them. Four solutions were done (O+E+J+F) which fit an offset for each
plate and a common slope for all plates. For example, there were 825
free parameters in the solution for the 824 POSS-I O plates, 824
offsets and 1 slope. This solution isn't quite as good as fitting
individual slopes for "good" plates, but is much more stable than
fitting individual slopes for "bad" plates.

b) There are 215 POSS fields and 42 SERC/ESO fields with faint
faint photometric standards. Again, the ensemble of plates was divided
into 4 solutions (O+E+J+F), and the fit allowed an offset for each
plate but a common value for the linear and the quadratic term. For
example, there were 217 free parameters in the POSS-I O plate
solution, 215 offsets, 1 slope, and 1 quadratic term. Again, this
offers stability at the expense of accuracy on the "good" plates.

c) A number of iterative solutions for using the calibrated plates
to calibrate the rest were tried, and most failed. Finally, a stable
solution was found. For each of the 4 sets of plates, the faint zero
points were fit as a function of the bright zero points. Using this
relationship, the faint zero points for all plates were computed. (We
chose to use the fit instead of the individual solutions for those
plates which had the faint photometric standards.) Note that this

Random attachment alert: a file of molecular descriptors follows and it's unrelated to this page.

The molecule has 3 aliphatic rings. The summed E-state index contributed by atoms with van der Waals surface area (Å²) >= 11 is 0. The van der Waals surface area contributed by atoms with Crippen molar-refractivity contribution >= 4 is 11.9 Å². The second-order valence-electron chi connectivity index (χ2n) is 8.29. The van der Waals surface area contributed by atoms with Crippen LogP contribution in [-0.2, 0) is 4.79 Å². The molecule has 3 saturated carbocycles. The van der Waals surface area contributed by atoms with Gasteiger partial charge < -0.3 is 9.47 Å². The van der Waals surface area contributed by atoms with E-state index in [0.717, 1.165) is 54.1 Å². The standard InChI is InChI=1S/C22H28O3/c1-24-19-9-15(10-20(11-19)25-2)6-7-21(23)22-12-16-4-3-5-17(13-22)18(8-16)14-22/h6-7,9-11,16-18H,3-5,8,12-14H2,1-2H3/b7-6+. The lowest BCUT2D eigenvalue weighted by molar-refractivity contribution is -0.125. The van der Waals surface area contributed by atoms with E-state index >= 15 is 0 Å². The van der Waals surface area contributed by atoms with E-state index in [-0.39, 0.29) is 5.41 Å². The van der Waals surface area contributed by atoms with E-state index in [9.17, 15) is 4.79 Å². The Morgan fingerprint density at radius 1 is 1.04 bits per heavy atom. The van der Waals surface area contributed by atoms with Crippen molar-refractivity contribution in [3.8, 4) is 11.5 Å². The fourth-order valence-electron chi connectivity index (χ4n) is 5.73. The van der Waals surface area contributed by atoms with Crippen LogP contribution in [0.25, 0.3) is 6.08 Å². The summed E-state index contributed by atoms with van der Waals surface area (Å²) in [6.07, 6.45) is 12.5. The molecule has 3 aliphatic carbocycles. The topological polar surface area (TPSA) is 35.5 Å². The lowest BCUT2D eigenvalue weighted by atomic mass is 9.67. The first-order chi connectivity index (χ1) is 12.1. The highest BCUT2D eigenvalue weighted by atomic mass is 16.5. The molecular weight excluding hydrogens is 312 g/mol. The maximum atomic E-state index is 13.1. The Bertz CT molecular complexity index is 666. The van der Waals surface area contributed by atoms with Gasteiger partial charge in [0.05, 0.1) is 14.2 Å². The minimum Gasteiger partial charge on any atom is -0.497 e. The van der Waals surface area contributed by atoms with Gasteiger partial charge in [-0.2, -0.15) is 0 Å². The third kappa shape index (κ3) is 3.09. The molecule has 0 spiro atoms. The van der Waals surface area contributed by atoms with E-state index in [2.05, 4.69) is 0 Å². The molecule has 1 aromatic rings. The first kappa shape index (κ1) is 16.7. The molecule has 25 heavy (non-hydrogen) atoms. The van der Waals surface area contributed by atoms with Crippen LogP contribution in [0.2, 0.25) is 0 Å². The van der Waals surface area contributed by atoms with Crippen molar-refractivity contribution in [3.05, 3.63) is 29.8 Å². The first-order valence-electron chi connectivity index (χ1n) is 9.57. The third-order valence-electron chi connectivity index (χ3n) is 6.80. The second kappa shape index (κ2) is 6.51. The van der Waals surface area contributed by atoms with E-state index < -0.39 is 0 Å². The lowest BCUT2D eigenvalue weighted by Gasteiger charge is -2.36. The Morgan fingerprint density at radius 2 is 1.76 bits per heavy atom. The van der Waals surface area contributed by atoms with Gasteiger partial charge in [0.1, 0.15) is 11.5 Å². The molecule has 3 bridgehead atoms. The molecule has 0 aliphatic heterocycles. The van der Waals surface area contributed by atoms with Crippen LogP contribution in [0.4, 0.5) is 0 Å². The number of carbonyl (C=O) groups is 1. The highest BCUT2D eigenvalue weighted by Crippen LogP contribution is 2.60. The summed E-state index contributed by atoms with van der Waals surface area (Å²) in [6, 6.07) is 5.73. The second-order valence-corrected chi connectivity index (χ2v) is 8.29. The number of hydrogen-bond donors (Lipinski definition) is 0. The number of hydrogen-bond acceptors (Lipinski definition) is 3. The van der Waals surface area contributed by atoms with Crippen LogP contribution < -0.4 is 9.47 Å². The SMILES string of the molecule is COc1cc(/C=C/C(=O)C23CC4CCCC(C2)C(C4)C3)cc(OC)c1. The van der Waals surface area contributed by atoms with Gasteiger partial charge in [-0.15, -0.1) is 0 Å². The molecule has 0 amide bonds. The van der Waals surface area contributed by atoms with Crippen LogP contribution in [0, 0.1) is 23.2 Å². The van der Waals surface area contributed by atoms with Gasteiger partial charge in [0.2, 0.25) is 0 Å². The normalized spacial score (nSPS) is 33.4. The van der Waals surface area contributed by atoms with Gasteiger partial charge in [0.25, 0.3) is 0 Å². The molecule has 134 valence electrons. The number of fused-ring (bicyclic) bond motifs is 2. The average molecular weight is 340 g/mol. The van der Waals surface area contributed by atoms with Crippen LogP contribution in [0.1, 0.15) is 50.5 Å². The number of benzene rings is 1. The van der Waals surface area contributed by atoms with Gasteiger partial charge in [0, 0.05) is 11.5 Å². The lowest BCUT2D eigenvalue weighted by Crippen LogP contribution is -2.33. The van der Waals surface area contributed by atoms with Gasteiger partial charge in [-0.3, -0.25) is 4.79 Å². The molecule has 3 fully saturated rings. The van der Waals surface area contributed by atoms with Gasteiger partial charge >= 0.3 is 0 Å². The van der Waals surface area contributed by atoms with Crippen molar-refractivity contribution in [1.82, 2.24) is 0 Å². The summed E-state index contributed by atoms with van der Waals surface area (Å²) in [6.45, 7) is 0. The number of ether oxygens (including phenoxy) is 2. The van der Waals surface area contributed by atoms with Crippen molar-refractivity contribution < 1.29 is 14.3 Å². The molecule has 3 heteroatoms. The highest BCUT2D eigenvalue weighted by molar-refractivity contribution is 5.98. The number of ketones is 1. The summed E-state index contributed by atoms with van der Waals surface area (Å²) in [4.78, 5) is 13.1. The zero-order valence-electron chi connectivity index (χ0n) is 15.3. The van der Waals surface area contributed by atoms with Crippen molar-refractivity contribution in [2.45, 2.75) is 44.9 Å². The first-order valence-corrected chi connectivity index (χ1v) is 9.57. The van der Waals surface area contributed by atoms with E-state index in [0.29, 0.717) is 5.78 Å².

relationship provided the fifth (and final) parameter for the
photometric calibration (i. e., bright offset, bright slope, faint
offset, faint slope, faint quadratic).

Once the coefficients were known for all plates, the overlap zones
on adjacent plates were used to smooth the solution over the whole
sky. In an iterative scheme, the faint mean error for each plate was
computed from all stars in common with other plates, and then the
faint offset was adjusted after all the mean errors were
computed. This algorithm converged in 3 or 4 iterations, and makes the
plate-to-plate photometry as uniform as possible given the paucity of
faint standards.

d) No vignetting function was used.


A startling result of the comparison between PMM and ACT is that
decent astrometry can be done on stars as bright as about 11th
magnitude. Visually, these images have spikes and ghosts, and are not
the sort of images commonly associated with the word
"astrometry". Since there are 300 or more ACT stars on a single
Schmidt plate, each plate can be tied directly to the reference
catalog without an intermediate coordinate system. This solution
includes corrections for systematic errors in the focal plane and for
magnitude equation, and these are discussed below. It should be
emphasized that the raw measures are the same for USNO-A2.0 and
USNO-A1.0, and the difference is in how these are combined to produce
the coordinates found in the catalog.

a) Schmidt telescopes have field-dependent astrometric errors, and
these must be sensed and removed. Because there are hundreds of